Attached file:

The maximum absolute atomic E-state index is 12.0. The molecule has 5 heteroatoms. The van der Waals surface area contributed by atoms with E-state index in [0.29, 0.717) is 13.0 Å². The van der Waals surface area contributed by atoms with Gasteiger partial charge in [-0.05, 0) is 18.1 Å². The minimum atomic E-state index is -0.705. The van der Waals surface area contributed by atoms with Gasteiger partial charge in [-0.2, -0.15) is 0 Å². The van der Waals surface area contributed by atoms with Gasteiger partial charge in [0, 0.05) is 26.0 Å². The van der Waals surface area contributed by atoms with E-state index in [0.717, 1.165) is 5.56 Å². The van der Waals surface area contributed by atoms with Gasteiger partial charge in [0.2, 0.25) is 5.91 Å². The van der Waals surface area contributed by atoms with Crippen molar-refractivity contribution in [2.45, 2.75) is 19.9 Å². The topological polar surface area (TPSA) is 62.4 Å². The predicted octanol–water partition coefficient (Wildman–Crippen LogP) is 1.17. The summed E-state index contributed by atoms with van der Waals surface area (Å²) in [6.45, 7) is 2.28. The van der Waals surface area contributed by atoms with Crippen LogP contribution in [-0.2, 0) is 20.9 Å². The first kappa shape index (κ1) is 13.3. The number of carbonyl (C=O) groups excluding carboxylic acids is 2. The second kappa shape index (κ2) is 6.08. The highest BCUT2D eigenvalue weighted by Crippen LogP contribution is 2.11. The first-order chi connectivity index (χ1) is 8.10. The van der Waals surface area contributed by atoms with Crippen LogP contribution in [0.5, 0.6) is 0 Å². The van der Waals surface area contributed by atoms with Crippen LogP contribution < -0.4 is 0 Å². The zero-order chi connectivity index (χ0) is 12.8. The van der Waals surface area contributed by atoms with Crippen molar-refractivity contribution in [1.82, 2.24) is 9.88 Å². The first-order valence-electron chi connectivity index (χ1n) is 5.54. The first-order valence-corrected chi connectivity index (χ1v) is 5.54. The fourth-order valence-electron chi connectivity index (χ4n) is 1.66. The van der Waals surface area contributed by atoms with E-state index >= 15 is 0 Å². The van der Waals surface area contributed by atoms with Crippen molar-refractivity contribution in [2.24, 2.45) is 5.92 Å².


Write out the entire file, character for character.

The maximum absolute atomic E-state index is 12.0. The molecule has 5 heteroatoms. The van der Waals surface area contributed by atoms with E-state index in [0.29, 0.717) is 13.0 Å². The van der Waals surface area contributed by atoms with Gasteiger partial charge in [-0.05, 0) is 18.1 Å². The minimum atomic E-state index is -0.705. The van der Waals surface area contributed by atoms with Gasteiger partial charge in [-0.2, -0.15) is 0 Å². The van der Waals surface area contributed by atoms with Gasteiger partial charge in [0, 0.05) is 26.0 Å². The van der Waals surface area contributed by atoms with E-state index in [0.717, 1.165) is 5.56 Å². The van der Waals surface area contributed by atoms with Gasteiger partial charge in [0.2, 0.25) is 5.91 Å². The van der Waals surface area contributed by atoms with Crippen molar-refractivity contribution in [2.45, 2.75) is 19.9 Å². The topological polar surface area (TPSA) is 62.4 Å². The predicted octanol–water partition coefficient (Wildman–Crippen LogP) is 1.17. The summed E-state index contributed by atoms with van der Waals surface area (Å²) in [6.45, 7) is 2.28. The van der Waals surface area contributed by atoms with Crippen LogP contribution in [-0.2, 0) is 20.9 Å². The first kappa shape index (κ1) is 13.3. The number of carbonyl (C=O) groups excluding carboxylic acids is 2. The second kappa shape index (κ2) is 6.08. The highest BCUT2D eigenvalue weighted by Crippen LogP contribution is 2.11. The first-order chi connectivity index (χ1) is 8.10. The van der Waals surface area contributed by atoms with Crippen LogP contribution in [0.5, 0.6) is 0 Å². The van der Waals surface area contributed by atoms with Crippen LogP contribution < -0.4 is 0 Å². The zero-order chi connectivity index (χ0) is 12.8. The van der Waals surface area contributed by atoms with Crippen molar-refractivity contribution in [1.82, 2.24) is 9.88 Å². The first-order valence-electron chi connectivity index (χ1n) is 5.54. The first-order valence-corrected chi connectivity index (χ1v) is 5.54. The fourth-order valence-electron chi connectivity index (χ4n) is 1.66. The van der Waals surface area contributed by atoms with E-state index >= 15 is 0 Å². The van der Waals surface area contributed by atoms with Crippen molar-refractivity contribution in [2.24, 2.45) is 5.92 Å².